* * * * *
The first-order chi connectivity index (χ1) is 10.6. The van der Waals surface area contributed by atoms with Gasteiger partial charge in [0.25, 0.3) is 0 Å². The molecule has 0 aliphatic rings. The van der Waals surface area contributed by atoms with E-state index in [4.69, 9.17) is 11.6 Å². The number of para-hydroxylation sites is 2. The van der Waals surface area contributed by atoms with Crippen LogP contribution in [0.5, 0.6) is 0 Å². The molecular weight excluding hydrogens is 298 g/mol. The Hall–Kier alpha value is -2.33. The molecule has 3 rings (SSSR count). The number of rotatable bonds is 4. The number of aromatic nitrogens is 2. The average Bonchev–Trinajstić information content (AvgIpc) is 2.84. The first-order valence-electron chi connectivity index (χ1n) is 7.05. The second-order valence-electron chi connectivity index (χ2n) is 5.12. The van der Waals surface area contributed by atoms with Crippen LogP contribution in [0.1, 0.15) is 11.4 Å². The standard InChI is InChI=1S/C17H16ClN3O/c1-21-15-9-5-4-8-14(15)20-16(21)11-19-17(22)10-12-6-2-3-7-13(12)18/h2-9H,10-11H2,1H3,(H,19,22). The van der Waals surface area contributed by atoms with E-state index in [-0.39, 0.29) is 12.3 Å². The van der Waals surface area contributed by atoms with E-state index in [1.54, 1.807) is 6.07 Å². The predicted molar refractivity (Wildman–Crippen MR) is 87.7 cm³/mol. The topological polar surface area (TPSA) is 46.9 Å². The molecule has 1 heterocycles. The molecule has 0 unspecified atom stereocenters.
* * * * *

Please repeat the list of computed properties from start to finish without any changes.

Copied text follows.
The first-order chi connectivity index (χ1) is 10.6. The van der Waals surface area contributed by atoms with Gasteiger partial charge in [0.25, 0.3) is 0 Å². The molecule has 0 aliphatic rings. The van der Waals surface area contributed by atoms with E-state index in [4.69, 9.17) is 11.6 Å². The number of para-hydroxylation sites is 2. The van der Waals surface area contributed by atoms with Crippen LogP contribution in [0.5, 0.6) is 0 Å². The molecular weight excluding hydrogens is 298 g/mol. The Hall–Kier alpha value is -2.33. The molecule has 3 rings (SSSR count). The number of rotatable bonds is 4. The number of aromatic nitrogens is 2. The average Bonchev–Trinajstić information content (AvgIpc) is 2.84. The first-order valence-electron chi connectivity index (χ1n) is 7.05. The second-order valence-electron chi connectivity index (χ2n) is 5.12. The van der Waals surface area contributed by atoms with Crippen LogP contribution in [0.1, 0.15) is 11.4 Å². The standard InChI is InChI=1S/C17H16ClN3O/c1-21-15-9-5-4-8-14(15)20-16(21)11-19-17(22)10-12-6-2-3-7-13(12)18/h2-9H,10-11H2,1H3,(H,19,22). The van der Waals surface area contributed by atoms with E-state index in [-0.39, 0.29) is 12.3 Å². The van der Waals surface area contributed by atoms with E-state index in [1.54, 1.807) is 6.07 Å². The predicted molar refractivity (Wildman–Crippen MR) is 87.7 cm³/mol. The topological polar surface area (TPSA) is 46.9 Å². The molecule has 1 heterocycles. The molecule has 0 unspecified atom stereocenters.